2

Without a link to the ring related page it's hard to be very specific BUT There is much rubbish and many false claims published on the internet.This has a good chance of being less veracious than may appear. The system may still function but with reduced range. It is exceedingly unlikely that it will work anything like as well as it did in its original ...


2

1) Encrypt the traffic. This is actually quite a pain, as you either need to authenticate the card and reader to one another or use a pre-shared key that you keep very careful watch over. You're best off buying in a solution here; SIM cards seem to have been very successful, and MIFARE contactless payment cards I know offer a DES-based secure system. 2) ...


2

Squeezing that sort of functionality into a credit card form factor is not easy. You can't use regular circuit board fabrication techniques because the end product needs to be thin enough to fit into a card reader. It probably costs hundreds of thousands to millions in NREs to make a device like that as it likely requires one or more custom ICs that need ...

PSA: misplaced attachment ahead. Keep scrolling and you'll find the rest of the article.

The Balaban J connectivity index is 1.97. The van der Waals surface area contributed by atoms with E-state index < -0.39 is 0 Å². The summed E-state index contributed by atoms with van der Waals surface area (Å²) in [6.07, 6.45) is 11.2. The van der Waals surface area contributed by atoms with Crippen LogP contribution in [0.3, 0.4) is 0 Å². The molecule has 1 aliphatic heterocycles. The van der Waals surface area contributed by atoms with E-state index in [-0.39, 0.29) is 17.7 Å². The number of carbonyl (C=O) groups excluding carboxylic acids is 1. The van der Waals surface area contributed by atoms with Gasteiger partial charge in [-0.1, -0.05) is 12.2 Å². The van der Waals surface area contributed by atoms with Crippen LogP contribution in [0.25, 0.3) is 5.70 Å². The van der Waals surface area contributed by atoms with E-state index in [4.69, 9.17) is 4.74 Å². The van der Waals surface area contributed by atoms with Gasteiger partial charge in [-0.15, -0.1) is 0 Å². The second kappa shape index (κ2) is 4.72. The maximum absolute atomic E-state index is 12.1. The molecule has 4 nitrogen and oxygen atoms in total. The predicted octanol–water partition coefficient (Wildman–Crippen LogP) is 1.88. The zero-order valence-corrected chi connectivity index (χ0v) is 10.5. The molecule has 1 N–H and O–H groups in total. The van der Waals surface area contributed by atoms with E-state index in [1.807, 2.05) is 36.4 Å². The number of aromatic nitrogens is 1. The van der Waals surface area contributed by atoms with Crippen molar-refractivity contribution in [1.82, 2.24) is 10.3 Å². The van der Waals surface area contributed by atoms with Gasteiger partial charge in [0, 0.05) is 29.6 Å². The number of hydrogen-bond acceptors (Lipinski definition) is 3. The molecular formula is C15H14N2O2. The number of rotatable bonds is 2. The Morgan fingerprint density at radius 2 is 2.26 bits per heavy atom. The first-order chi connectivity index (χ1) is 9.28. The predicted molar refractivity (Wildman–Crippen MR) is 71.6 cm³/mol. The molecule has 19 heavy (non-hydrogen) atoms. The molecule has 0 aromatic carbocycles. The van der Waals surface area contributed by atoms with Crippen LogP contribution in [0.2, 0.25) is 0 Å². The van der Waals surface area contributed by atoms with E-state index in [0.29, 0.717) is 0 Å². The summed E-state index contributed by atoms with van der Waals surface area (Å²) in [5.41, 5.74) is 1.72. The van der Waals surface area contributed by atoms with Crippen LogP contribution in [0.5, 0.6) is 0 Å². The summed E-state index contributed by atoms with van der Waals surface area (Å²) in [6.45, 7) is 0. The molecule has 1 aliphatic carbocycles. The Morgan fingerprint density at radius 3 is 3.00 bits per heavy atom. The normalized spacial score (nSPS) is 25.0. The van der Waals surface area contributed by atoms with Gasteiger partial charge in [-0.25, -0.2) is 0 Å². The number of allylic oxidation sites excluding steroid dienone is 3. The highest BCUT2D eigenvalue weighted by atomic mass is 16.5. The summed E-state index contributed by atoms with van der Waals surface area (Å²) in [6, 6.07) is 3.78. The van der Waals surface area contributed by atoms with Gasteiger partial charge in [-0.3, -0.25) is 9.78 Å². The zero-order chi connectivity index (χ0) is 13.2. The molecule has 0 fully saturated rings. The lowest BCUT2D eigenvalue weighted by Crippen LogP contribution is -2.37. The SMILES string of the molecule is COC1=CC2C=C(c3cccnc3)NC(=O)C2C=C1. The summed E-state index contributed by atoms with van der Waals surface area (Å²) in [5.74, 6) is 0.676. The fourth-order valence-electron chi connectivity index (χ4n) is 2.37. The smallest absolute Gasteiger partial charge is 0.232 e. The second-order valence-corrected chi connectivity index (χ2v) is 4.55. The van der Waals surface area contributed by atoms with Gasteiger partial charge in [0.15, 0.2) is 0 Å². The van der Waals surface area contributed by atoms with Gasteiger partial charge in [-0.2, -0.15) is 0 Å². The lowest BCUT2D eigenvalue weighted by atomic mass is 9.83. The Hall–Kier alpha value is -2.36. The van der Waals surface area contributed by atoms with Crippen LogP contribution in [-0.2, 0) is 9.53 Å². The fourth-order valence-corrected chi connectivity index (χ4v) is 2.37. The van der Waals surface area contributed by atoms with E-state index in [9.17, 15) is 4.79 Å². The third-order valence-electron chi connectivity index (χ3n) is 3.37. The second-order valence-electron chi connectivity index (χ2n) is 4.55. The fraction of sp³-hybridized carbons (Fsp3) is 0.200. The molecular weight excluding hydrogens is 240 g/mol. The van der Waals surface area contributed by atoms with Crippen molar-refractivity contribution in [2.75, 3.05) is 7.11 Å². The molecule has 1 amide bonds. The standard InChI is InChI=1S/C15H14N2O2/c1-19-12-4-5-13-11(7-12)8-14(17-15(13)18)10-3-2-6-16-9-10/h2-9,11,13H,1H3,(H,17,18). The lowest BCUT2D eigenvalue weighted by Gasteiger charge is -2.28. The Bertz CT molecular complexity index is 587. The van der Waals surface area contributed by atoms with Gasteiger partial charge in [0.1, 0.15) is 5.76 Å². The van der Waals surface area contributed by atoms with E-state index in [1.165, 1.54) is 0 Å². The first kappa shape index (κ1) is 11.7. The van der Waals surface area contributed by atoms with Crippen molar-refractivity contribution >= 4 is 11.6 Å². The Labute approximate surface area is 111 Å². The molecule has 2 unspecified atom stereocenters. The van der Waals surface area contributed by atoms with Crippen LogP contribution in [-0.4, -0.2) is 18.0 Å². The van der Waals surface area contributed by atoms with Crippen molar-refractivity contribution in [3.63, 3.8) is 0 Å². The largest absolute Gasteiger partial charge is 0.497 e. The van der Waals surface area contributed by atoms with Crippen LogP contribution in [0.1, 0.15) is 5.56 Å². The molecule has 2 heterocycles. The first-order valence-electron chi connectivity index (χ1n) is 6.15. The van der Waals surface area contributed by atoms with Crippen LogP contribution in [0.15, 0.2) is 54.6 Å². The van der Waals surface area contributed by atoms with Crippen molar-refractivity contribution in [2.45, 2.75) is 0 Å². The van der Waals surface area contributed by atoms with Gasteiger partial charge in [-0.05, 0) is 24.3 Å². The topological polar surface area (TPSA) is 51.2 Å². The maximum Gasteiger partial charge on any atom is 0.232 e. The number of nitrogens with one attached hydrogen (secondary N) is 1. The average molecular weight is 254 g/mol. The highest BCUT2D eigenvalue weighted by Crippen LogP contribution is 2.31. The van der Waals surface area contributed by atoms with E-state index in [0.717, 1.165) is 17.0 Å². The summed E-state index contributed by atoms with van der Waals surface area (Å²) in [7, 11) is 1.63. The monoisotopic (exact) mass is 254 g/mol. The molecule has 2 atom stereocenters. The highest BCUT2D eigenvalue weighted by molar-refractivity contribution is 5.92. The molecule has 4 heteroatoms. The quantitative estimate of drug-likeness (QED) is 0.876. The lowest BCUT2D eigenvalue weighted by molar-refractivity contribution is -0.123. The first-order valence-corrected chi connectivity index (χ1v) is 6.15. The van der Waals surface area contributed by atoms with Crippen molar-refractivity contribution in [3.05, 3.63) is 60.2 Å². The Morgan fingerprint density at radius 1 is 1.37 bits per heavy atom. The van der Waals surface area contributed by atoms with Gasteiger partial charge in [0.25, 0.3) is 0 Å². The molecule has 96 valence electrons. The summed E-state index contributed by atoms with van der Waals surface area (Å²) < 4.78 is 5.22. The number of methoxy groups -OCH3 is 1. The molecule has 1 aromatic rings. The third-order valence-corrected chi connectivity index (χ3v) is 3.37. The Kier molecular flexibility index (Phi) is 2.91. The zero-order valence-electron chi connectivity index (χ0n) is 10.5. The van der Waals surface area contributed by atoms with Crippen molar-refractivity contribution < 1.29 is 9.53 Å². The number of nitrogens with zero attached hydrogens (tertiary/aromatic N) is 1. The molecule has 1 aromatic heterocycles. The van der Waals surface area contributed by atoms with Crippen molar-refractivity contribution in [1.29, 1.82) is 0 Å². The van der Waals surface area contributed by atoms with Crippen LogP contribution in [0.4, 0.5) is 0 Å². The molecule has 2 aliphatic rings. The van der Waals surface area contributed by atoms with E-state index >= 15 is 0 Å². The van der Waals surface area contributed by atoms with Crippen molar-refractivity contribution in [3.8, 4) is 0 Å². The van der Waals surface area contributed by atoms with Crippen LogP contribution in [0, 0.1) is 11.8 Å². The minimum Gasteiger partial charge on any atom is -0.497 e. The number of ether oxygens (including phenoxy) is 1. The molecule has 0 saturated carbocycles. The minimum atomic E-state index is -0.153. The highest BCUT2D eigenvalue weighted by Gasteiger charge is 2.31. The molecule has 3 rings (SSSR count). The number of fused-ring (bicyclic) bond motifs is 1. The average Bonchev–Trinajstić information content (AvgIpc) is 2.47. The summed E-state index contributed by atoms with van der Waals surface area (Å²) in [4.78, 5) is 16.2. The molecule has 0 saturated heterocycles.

2

The module is connected to the antenna using conductive adhesive. At the backside of the module there are two pads that are glued to the antenna. For this reason the antenna needs some pads as well or a meander-shaped region that serves the same purpose. A more detailed discussion can be found here: http://arxiv.org/pdf/1507.06427.pdf.


2

There are basically two ways to embed an antenna in a smart card: Either make the antenna out of enamelled wire and sandwich it between two sheets of plastic. Then, as pjc50 said, there is nothing really particular to take care of at the crossing. But this solution makes it a bit difficult to bond the antenna to the chip. There needs to be some intermediate ...


2

You don't need to change the clock rate that high (and it certainly wouldn't be supported by the card). You simply need to adjust Fi and Di, indeed. Here is an extract from the ISO7816-3 spec: To reach ~115200 bauds, typically, you'll choose Fi=512 (F=9) and Di=32 (D=5). This, with the same clock of 3.58MHz, will give 111875 bauds. For exactly 115200 bauds,...